PhD Students

History

Dale F. Topham

PhD Program


Educational Background

  • Ph.D. candidate in American history at Southern Methodist University, Dallas, Texas 
  • M.A. in U.S. History, Brigham Young University, August 2004. Thesis: “The Role of the Hudson’s Bay Company in the American Rendezvous System, 1825-1840.” Advisor: Fred R. Gowans. Readers: Brian Q. Cannon, V. Robert Westover
  • B.A. in U.S. History with an English Minor, Brigham Young University, August 1999  
 

Advisor: Benjamin H. Johnson (University of Wisconsin-Milwaukee). 

Readers: Sherry Smith, Andrew Graybill, Karl Jacoby (Brown University).

Exam fields: World History, U.S. History to 1877, U.S. History from 1877, American West, and Environmental History

Dissertation

“Resistance, Compromise, and Acceptance: State Conservation, Environmentalism, and Anti-Environmental Politics in Parowan, Utah, 1851-2000”

Topham’s dissertation studies several key episodes in conservation and environmental politics as they played out in Parowan, Utah – a small Mormon community located in southwestern Utah’s Iron County – to illuminate the processes of resistance, acceptance, and compromise over federal public lands policy. It examines the arrival of state conservation in the form of federal agencies, particularly the U.S. Forest Service, the National Park Service, and the Grazing Service; the rise of post-World War II environmentalism and the wilderness movement; and the rise of anti-environmentalism in the form of the Sagebrush Rebellion and opposition to the creation of Wilderness Areas. 

Responding to recent scholarship that often depicts state conservation as a monolithic force that steamrolled over locals and their interests, and emphasizes its costs, Topham argues that the relationship between locals and state conservation was often much more complicated and tangled than this scholarship suggests. His study shows that the coming of state conservation often pitted federal land management agencies against each other, and produced the same dynamic among the locals. Some residents fought the implementation of government land-use restrictions, while others welcomed them openly, recognizing the value of conservation measures in the preservation of their livelihoods.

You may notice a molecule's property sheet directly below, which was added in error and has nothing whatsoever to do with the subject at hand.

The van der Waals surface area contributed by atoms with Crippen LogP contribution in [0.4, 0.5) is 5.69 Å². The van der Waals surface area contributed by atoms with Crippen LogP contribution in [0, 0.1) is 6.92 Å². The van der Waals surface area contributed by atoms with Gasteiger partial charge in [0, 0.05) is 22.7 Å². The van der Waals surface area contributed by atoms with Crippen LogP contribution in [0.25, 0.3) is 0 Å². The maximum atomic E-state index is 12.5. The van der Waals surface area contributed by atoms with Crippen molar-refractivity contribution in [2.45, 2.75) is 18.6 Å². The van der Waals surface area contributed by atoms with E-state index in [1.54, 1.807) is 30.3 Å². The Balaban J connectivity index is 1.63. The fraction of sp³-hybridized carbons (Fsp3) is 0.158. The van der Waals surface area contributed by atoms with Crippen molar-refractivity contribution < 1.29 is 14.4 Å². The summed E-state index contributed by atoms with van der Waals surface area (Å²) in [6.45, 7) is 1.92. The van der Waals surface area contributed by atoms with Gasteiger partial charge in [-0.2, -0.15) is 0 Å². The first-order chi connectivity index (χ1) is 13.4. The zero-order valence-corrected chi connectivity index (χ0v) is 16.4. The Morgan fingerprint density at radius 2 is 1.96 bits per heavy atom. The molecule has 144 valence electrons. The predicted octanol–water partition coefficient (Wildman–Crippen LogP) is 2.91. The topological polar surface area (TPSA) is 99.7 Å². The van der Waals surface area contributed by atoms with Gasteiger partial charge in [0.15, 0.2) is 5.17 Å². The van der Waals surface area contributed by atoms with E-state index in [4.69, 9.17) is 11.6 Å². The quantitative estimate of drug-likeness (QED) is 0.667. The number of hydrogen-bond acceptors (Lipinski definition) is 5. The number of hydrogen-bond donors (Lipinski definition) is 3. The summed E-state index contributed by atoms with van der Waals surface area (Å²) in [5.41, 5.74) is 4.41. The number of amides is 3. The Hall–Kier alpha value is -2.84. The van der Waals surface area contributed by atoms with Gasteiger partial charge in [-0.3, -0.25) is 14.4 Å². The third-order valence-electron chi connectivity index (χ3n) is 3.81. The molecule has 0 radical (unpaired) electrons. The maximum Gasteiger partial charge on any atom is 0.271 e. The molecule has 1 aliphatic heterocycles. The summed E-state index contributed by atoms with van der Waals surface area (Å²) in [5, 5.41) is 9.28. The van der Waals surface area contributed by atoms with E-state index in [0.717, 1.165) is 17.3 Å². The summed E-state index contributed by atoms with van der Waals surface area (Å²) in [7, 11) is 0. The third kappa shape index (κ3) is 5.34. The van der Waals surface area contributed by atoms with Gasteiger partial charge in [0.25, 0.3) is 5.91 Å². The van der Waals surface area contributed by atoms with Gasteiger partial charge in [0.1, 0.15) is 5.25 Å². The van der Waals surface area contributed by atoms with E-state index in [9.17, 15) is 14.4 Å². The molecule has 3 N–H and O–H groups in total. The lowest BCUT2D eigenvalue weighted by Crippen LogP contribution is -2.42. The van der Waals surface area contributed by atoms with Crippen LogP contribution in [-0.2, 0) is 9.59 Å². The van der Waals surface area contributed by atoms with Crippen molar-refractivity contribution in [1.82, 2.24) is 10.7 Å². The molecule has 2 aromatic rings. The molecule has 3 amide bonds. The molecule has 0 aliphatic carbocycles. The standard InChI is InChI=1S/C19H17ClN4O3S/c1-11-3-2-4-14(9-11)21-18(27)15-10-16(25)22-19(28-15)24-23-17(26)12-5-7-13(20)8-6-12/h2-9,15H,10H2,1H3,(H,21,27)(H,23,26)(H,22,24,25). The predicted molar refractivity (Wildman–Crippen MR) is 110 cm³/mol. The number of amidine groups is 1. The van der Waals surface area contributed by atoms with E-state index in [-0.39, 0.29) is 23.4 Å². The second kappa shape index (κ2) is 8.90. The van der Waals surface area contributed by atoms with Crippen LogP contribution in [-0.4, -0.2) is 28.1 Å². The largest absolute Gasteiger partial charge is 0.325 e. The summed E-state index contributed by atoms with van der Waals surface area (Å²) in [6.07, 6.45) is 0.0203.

Taking a longue durée approach, Topham further seeks to account for how environmental politics in the West has changed over time. His dissertation illustrates that, though townspeople generally came to accept materialist conservation measures, they balked at the post-World War II romantic, preservationist form of state conservation. Over time, a strong anti-environmental movement formed in the region. 

Topham also addresses the role of religion in environmental practices and politics. Residents of southwestern Utah, most of whom were members of the Mormon Church, dealt not only with the federal government’s hierarchical structure but also that of their church and its leaders, who, in the decades following settlement in what became Utah, were heavily involved in land and resource management. By taking into account the multiple nodes of power from which ecological policy emanated, his study offers a more complex, layered analysis than have other scholars.

Publications

  • Review of The Nature Study Movement: The Forgotten Popularizer of America’s Conservation Ethic, by Kevin C. Armitage, in Montana: The Magazine of Western History 60 no. 3 (Autumn 2010): 79, 81.
  • “Rocky Mountain Rivalry: The Hudson’s Bay Company’s Involvement in the American Fur Trade Rendezvous System.” Rocky Mountain Fur Trade Journal 1 (2007): 1-24.
  • “The Rivals.” In Fred R. Gowans and Brenda D. Francis, eds., The Mountain Men, 5-10. Special issue of Museum of the Fur Trade Quarterly 42 no. 2 (Summer 2006).
  •  “The Fair of the Wilderness,” in Brenda D. Francis and Fred R. Gowans, eds., The Fur Trade and Rendezvous of the Green River Valley (Pinedale, WY: Museum of the Mountain Man, 2005): 36-53.
  • Review of Fool’s Gold: Lives, Loves, and Misadventures in the Four Corners Country, by Rob Schultheis, in Journal of the West 43 no. 1 (Winter 2004): 92.